Improved moisture in some regions has extended flowering. Some fields have been at “full flower” for what seems like weeks. Highly variable crops may also be at full flower or their “most yellow” — other terms for 50% flower — for longer than typically expected. This does extend the sclerotinia stem rot risk. But that “risk” may still not be high enough to warrant a fungicide spray — given the risk was so low before and that late applications tend to have a reduced benefit for yield.
The fungicide window to manage sclerotinia stem rot closes at 50% flower. (See specifics for each product in the table below.) Keep in mind that the odd year, these late applications are more effective than early applications, especially if moisture needed to promote apothecia development and spore infection didn’t come until later on.
50% flowering is when:
—The crop is at its “most yellow.”
—There are more than 20 open flowers on the main stem. In this case, include aborted flowers and developing pods as “open flowers.”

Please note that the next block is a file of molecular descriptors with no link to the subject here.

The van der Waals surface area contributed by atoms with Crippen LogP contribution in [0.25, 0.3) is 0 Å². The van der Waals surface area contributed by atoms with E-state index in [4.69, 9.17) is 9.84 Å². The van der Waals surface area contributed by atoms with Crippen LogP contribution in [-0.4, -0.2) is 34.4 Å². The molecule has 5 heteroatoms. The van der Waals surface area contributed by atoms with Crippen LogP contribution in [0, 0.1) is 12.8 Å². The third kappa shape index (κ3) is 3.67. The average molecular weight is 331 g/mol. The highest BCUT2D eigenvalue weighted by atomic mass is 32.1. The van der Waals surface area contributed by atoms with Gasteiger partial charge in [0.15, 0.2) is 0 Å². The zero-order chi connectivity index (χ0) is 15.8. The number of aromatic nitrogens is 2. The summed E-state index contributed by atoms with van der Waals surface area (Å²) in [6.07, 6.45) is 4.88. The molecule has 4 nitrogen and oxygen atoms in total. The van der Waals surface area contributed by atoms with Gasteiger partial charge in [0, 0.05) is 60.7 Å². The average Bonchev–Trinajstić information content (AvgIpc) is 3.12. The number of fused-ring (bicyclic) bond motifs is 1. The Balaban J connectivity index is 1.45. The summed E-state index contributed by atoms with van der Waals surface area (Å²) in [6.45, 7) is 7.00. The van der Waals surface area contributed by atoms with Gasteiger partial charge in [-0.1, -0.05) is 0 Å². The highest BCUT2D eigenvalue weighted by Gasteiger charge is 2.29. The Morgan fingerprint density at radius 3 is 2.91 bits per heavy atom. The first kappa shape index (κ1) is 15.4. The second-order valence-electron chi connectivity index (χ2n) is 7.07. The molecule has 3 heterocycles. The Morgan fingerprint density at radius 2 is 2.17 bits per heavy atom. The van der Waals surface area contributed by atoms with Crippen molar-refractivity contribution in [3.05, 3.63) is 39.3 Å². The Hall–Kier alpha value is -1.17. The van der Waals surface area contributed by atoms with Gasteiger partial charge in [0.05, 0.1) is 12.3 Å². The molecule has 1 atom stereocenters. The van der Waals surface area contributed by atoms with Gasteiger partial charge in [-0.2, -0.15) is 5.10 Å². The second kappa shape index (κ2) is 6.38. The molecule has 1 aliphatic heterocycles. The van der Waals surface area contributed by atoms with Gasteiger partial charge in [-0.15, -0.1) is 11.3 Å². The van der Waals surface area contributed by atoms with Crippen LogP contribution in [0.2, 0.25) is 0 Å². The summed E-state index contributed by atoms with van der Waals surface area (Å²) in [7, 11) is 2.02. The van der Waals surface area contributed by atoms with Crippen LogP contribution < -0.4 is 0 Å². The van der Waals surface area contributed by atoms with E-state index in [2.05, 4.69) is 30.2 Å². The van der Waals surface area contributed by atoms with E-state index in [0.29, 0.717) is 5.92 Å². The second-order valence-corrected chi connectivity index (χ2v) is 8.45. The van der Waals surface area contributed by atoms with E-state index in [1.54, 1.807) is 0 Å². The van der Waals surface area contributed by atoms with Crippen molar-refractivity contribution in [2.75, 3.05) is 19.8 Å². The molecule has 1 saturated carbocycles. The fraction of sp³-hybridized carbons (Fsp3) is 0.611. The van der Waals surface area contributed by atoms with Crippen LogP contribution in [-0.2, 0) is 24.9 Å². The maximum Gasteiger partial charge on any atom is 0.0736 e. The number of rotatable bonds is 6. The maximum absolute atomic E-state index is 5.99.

—Side branches are starting to flower.
—If significant petal drop has occurred, canola is probably at or past 50%. First petal drop is around 30%. It just takes a few days to go from 30% to 50%.
—You may notice signs of sclerotinia infection down in the canopy around rotting petals.
Late in the window, the choice to spray when conditions seem favourable often comes down to the grower’s gut and approach to risk. Would the grower feel better spending the money and spraying, or saving the money and not spraying? Some growers may approach this by spraying half a field and using the experience as a way to learn more about sclerotinia management.
Caution with late applications. Applications after 50% flower are not on fungicide labels, and may be inside the preharvest interval for some fungicides. (See the table below for PHI for each product.) Second, late applications are not as effective. After 50% flower, most of the flowering is on side branches. These petals tend to drop onto upper leaves and side branches, causing minimal damage to the main stem. However, if the crop lodges, infection on side branches can spread to main stems — but this is not that common in in today’s lodging resistant varieties.